The Guy Code Jos Before Hos Analysis

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Margaret Mead, a leading anthropologist in the 60’s and 70’s emphasizes: “Children must be taught how to think, not what to think”. Both boys and girls are taught what is normal and what is not from a young age by their parents. Children reared with these thoughts, hold this bias into their adulthood which is seen through the characterizations of these stands from the two passages, The Guy Code: Bros Before Hos by Michael Kimmel and Girl by Jamaica Kincaid. These predispositions to what to conform to in order to be accepted is known as the guy and girl codes, with each having their own purpose, as well as a consequence. By acknowledging that these codes are not from nature but from our upbringing we will we be able to see that those who do …show more content…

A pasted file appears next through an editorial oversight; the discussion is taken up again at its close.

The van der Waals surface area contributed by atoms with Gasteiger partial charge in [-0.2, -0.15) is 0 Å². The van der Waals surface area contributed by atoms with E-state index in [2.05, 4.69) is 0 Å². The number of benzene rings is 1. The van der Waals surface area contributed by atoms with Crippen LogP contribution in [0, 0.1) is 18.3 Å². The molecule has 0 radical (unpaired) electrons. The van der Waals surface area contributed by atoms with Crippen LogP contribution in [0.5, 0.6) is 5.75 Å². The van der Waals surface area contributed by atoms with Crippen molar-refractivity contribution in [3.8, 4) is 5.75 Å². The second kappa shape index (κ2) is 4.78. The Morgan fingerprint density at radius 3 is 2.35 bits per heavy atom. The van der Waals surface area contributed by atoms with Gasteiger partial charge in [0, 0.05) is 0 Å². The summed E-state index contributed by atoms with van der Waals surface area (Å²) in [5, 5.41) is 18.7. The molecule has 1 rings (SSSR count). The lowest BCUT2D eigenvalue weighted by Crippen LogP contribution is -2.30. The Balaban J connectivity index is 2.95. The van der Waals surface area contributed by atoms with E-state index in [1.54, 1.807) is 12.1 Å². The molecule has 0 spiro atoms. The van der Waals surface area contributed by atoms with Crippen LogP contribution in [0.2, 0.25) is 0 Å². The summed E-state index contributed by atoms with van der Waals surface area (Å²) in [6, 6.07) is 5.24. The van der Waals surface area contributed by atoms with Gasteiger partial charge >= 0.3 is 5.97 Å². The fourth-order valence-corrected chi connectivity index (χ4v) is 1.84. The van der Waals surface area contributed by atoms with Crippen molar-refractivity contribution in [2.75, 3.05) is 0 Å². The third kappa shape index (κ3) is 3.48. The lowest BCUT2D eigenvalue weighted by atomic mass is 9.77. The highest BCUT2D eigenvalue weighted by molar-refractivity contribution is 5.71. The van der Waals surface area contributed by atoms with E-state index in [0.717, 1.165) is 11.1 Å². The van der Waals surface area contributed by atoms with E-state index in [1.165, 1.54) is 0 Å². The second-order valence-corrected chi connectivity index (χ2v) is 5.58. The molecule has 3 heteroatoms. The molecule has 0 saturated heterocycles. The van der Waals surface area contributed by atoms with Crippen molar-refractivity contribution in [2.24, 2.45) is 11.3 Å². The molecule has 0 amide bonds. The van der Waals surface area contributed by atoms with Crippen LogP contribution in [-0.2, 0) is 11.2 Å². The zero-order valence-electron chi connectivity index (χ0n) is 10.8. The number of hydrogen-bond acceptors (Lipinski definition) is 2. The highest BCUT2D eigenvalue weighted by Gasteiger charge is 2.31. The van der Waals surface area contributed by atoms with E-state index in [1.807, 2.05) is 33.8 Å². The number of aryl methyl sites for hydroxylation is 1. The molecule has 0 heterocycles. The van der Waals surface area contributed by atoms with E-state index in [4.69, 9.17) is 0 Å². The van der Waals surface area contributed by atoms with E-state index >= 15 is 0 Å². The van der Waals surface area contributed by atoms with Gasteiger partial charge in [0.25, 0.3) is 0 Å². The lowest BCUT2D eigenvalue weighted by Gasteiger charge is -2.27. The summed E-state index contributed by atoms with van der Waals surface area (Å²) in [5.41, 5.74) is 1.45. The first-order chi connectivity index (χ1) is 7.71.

Boys are taught and expected to not show any feelings such as sadness or compassion. Girls are taught to worry about their appearance by society in order to have them constantly focus on what others are thinking about. While guys are drilled to not have any emotion in the public eye in order for them to not respond to something in need in fear of appearing sensitive. Both genders worry about how they appear in the public eye of their peers. Interestingly enough, boys worry about how they appear on an emotional level, while girls worry how they look on a physical level. Kincaid describes how girls are taught to appear to other men: “This is how to behave in the presence of men who do not know you very well, and this way they won’t recognize immediately the slut I have warned you against becoming” (470). The mother’s warnings in the passage depict the need for constant awareness in public as well as the idea that girls are inherently promiscuous. Mike, a twenty-year-old boy, describes how his dad instilled the guy code into his head: “He was always riding my ass, telling me I had to be tough and strong to make it in this world” (Kimmel 543) Mike learned the guy code and a bias perspective in life through his father’s teachings. In both cases, women and men learn their preconceived notions from their elders when they were children. The purpose of keeping these beliefs going in society could be to protect their children from the insecurities of not being able to conform to society they had faced as a child. Hence the reason on why the guy and girl codes are continuously passed down. The need for approval is seen through the mother’s teaching on smiling: “This is how you smile to someone you do not like too much; this is how you smile to someone you like completely” (Kincaid 470). By teaching the daughter

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